Labour abuses are still “rife” across Qatar among the migrant workforce helping the country stage the World Cup, a report from Amnesty International has claimed.
The campaigning organisation said thousands of workers who have helped build its infrastructure are still facing issues including delayed or unpaid wages, unsafe working conditions and barriers to changing jobs, while the deaths of thousands remain uninvestigated.
With a month until the football tournament begins, Amnesty called for Fifa and Qatar to establish a compensation fund for “abused” migrant workers.
The country has overhauled its labour system since 2017, which the group acknowledged has led to improvements for its two million-strong migrant workforce, but it called for more to be done.
Steve Cockburn, Amnesty International’s head of economic and social justice, said: “With the World Cup looming, the job of protecting migrant workers from exploitation is only half done, while that of compensating those who have suffered abuses has barely started.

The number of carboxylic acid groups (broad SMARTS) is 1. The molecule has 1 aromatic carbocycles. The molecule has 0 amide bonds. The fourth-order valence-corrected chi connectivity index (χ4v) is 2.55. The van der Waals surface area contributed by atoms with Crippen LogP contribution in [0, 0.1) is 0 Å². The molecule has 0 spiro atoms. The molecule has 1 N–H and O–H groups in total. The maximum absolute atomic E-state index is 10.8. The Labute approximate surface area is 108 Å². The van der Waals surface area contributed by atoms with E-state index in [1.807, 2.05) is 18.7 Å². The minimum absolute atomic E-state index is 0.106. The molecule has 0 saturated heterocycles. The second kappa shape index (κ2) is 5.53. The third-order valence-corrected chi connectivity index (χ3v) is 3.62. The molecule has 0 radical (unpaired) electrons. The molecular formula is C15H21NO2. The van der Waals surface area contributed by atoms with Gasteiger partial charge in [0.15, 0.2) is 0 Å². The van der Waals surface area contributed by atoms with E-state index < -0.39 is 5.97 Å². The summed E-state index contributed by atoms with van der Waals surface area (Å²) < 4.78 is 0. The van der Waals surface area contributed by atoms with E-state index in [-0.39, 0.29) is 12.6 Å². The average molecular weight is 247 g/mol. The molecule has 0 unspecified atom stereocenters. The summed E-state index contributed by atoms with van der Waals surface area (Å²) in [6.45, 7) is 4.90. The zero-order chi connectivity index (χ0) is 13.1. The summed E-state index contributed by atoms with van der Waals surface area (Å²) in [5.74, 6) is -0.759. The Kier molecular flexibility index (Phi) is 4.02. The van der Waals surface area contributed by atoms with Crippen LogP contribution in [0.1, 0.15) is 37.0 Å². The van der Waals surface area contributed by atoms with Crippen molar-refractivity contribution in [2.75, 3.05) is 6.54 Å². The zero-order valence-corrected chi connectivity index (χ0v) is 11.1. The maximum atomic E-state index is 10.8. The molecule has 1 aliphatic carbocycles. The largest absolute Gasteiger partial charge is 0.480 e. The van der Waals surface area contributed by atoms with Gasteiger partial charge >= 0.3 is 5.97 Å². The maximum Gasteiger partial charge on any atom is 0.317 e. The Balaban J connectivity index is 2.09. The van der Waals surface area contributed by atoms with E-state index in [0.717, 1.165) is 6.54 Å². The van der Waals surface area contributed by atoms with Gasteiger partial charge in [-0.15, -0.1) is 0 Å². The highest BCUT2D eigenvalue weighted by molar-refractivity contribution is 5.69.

“It’s also imperative that Qatar commits to improving conditions in the long term. Progress must not grind to a halt once the World Cup roadshow leaves Doha.”
In February last year the Guardian estimated that more than 6,500 migrant workers had died since the gulf nation was selected to host the tournament.
Amnesty said this week that hundreds of construction worker lives could have been saved with better and more adequate protection for builders working in the country’s heat on the World Cup and other projects.
A spokesperson for Qatar’s government said: “Qatar is incredibly proud of the labour reforms it has introduced. Few countries have come so far so quickly, and Qatar now leads the region on labour rights.
“Our commitment to labour reform will not end after the World Cup. Qatar is in this for the long haul and we are determined to make labour reform an integral part of our World Cup legacy.
“Beyond the tournament we will continue to work in tandem with international experts, including the International Labour Organization, to further strengthen and enforce the reforms. We welcome engagement from all groups, including those who are critical of Qatar, as long as it is constructive, genuine, and geared towards lasting change.”
A Fifa spokesperson said improved protections for workers in Qatar in recent years had been introduced “largely” as a result of it hosting the World Cup. They added that compensation “in various forms” had been paid to workers where welfare standards had not been upheld.